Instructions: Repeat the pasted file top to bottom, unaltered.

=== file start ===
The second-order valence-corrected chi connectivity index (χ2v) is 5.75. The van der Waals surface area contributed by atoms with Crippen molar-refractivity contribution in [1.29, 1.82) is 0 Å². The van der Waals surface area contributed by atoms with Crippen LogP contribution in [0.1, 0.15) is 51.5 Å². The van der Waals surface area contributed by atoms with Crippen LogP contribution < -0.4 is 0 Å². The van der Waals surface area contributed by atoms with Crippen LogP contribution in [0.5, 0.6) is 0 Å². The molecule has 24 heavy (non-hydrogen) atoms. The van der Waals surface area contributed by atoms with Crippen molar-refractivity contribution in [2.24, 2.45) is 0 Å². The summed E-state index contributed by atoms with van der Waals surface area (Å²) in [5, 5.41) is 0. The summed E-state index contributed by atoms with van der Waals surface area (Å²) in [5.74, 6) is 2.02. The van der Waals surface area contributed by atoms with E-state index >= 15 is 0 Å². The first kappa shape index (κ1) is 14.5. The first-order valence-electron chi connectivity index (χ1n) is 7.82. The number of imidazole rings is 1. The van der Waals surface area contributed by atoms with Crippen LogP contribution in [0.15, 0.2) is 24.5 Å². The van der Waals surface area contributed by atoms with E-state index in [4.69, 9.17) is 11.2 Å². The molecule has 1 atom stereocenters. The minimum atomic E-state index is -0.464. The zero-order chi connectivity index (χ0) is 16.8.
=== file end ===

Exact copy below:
The second-order valence-corrected chi connectivity index (χ2v) is 5.75. The van der Waals surface area contributed by atoms with Crippen molar-refractivity contribution in [1.29, 1.82) is 0 Å². The van der Waals surface area contributed by atoms with Crippen LogP contribution in [0.1, 0.15) is 51.5 Å². The van der Waals surface area contributed by atoms with Crippen LogP contribution < -0.4 is 0 Å². The van der Waals surface area contributed by atoms with Crippen LogP contribution in [0.5, 0.6) is 0 Å². The molecule has 24 heavy (non-hydrogen) atoms. The van der Waals surface area contributed by atoms with Crippen molar-refractivity contribution in [2.24, 2.45) is 0 Å². The summed E-state index contributed by atoms with van der Waals surface area (Å²) in [5, 5.41) is 0. The summed E-state index contributed by atoms with van der Waals surface area (Å²) in [5.74, 6) is 2.02. The van der Waals surface area contributed by atoms with E-state index >= 15 is 0 Å². The first kappa shape index (κ1) is 14.5. The first-order valence-electron chi connectivity index (χ1n) is 7.82. The number of imidazole rings is 1. The van der Waals surface area contributed by atoms with Crippen LogP contribution in [0.15, 0.2) is 24.5 Å². The van der Waals surface area contributed by atoms with E-state index in [4.69, 9.17) is 11.2 Å². The molecule has 1 atom stereocenters. The minimum atomic E-state index is -0.464. The zero-order chi connectivity index (χ0) is 16.8.